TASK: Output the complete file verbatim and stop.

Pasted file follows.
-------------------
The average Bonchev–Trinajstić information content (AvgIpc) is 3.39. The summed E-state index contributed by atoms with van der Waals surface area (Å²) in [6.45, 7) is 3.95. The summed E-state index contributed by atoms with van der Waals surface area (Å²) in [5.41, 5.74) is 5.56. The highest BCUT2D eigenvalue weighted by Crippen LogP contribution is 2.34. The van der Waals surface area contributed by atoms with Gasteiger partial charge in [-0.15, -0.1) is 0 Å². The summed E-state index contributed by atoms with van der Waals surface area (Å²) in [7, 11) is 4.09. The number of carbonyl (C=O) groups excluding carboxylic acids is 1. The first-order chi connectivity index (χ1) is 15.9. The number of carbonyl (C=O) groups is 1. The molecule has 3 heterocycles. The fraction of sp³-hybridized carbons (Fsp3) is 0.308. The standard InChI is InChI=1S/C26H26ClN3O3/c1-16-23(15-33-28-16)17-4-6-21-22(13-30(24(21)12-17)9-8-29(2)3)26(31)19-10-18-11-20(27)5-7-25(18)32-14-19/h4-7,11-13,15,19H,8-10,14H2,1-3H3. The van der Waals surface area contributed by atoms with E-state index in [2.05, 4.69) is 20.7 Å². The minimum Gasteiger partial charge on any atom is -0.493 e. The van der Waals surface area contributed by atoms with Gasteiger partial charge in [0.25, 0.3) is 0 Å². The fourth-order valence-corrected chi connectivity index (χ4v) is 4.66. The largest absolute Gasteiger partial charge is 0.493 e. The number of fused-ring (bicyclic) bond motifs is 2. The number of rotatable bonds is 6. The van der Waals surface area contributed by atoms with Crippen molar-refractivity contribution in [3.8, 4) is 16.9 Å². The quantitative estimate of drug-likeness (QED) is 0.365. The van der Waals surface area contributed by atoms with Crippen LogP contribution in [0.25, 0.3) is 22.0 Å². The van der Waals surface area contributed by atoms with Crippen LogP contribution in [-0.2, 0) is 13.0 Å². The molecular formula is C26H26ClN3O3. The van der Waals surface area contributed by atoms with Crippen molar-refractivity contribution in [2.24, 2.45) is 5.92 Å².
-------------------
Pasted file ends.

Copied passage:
The average Bonchev–Trinajstić information content (AvgIpc) is 3.39. The summed E-state index contributed by atoms with van der Waals surface area (Å²) in [6.45, 7) is 3.95. The summed E-state index contributed by atoms with van der Waals surface area (Å²) in [5.41, 5.74) is 5.56. The highest BCUT2D eigenvalue weighted by Crippen LogP contribution is 2.34. The van der Waals surface area contributed by atoms with Gasteiger partial charge in [-0.15, -0.1) is 0 Å². The summed E-state index contributed by atoms with van der Waals surface area (Å²) in [7, 11) is 4.09. The number of carbonyl (C=O) groups excluding carboxylic acids is 1. The first-order chi connectivity index (χ1) is 15.9. The number of carbonyl (C=O) groups is 1. The molecule has 3 heterocycles. The fraction of sp³-hybridized carbons (Fsp3) is 0.308. The standard InChI is InChI=1S/C26H26ClN3O3/c1-16-23(15-33-28-16)17-4-6-21-22(13-30(24(21)12-17)9-8-29(2)3)26(31)19-10-18-11-20(27)5-7-25(18)32-14-19/h4-7,11-13,15,19H,8-10,14H2,1-3H3. The van der Waals surface area contributed by atoms with E-state index in [2.05, 4.69) is 20.7 Å². The minimum Gasteiger partial charge on any atom is -0.493 e. The van der Waals surface area contributed by atoms with Gasteiger partial charge in [0.25, 0.3) is 0 Å². The fourth-order valence-corrected chi connectivity index (χ4v) is 4.66. The largest absolute Gasteiger partial charge is 0.493 e. The number of fused-ring (bicyclic) bond motifs is 2. The number of rotatable bonds is 6. The van der Waals surface area contributed by atoms with Crippen molar-refractivity contribution in [3.8, 4) is 16.9 Å². The quantitative estimate of drug-likeness (QED) is 0.365. The van der Waals surface area contributed by atoms with Crippen LogP contribution in [0.25, 0.3) is 22.0 Å². The van der Waals surface area contributed by atoms with Crippen LogP contribution in [-0.2, 0) is 13.0 Å². The molecular formula is C26H26ClN3O3. The van der Waals surface area contributed by atoms with Crippen molar-refractivity contribution in [2.24, 2.45) is 5.92 Å².